Heritage-listed home in path of progress

By BELINDA F SCOTT

ONE of Coffs Harbour's few heritage-listed houses is slated for removal under Coffs Harbour City Council plans, even though the objectives of the same plan include preserving items of heritage significance.

And although the plan was introduced seven years ago, the family who have owned the house since the 1920s say they have never been contacted by the council.

They discovered council's plans for their house only recently, when they were exploring the council's website for information about a proposed four-storey, 55-unit development in their quiet street.

No 20 Korff Street is the home of Ian Veness and his 99-year-old father Bert Veness, whose wife,

Edna May, nee Brewis, was born in the house.

The creekside timber house has been in the Brewis and Veness family since the 1920s, but the structure of the house dates from the 19th century, making it one of the oldest homes in the city and a rare domestic heritage link with the city centre's early days.

A council spokeswoman said the house had been identified in the DCP as needing specific consideration, but any action would await a conservation plan, which would not occur until there was some suggestion of redevelopment.

But she said it was not at all unusual to move heritage buildings, as had been done in relocating an old Catholic church, later known as the Hood St Hall, from Hood Street to John Paul College.

Coffs Harbour City Council's High Density Housing Development Control Plan, for the Coffs Creek Precinct, proposes to relocate No 20 Korff Street to make way for a creekside pedestrian walkway through parkland, linking the northern end of Moonee Street to the western end of Scarba Street.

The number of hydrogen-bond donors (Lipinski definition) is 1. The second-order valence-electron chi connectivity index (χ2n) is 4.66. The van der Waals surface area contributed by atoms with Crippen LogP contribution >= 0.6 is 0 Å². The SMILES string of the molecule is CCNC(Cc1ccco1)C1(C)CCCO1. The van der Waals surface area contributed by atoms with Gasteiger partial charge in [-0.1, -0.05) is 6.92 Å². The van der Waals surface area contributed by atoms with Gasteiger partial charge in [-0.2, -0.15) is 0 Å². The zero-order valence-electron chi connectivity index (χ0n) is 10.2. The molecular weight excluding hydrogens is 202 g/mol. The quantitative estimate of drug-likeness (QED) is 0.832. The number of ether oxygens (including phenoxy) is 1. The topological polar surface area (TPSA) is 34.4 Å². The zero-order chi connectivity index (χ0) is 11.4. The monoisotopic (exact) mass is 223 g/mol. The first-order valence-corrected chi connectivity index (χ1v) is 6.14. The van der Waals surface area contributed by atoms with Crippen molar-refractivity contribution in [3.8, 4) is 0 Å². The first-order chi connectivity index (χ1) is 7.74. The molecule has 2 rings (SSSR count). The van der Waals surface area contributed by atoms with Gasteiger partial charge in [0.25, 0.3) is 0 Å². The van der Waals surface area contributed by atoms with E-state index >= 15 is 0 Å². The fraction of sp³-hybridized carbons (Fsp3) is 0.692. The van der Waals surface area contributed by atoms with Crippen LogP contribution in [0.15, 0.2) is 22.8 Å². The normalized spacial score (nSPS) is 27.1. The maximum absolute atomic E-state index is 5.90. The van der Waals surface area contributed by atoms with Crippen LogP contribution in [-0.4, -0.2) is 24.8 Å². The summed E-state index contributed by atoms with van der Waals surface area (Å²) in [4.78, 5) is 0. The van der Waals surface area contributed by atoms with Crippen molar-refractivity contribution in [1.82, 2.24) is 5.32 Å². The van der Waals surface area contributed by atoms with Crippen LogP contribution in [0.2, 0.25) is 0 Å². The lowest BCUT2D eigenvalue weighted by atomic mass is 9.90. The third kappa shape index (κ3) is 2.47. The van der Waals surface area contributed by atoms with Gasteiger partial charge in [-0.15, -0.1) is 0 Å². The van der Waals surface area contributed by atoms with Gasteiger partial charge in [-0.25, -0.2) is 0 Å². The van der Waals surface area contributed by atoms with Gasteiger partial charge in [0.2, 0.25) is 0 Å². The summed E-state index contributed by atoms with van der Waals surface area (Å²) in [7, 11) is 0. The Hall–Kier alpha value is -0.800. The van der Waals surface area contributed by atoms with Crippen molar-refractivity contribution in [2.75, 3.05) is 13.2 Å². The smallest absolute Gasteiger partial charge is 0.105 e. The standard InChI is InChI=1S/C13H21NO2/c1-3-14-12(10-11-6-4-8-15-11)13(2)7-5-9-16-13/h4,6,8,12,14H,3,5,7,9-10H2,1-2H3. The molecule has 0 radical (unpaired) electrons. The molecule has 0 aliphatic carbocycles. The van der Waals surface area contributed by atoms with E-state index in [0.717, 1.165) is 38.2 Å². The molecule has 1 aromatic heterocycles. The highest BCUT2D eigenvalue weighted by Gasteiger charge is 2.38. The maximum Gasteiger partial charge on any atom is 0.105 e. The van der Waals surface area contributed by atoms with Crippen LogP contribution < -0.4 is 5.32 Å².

The walkway will also provide walking access, via a bridge, to residents north of Coffs Creek.

The relocation and subsequent use of the Veness house 'for community purposes', while it is the council's preferred option in the Coffs Creek Concept Plan within the DCP, is subject to the findings of a conservation plan.

"The DCP does not blend with this style of residence," Ian Veness said, "so council have a problem in how to deal with it.

"This property is heritage listed under the council and State Governments and I was not aware this (relocation) could be done.

"Korff Street is one of the oldest streets in Coffs Harbour. It was named after Captain John Korff, who discovered Coffs Harbour and there is a lot of history in the street itself, not just in some of the the houses as well, but in the people who live here."

He said most residents were retired and many were local identities and members of pioneer families.

Mr Veness said he was anxious to see council ensured the best available design for the new development in his street.



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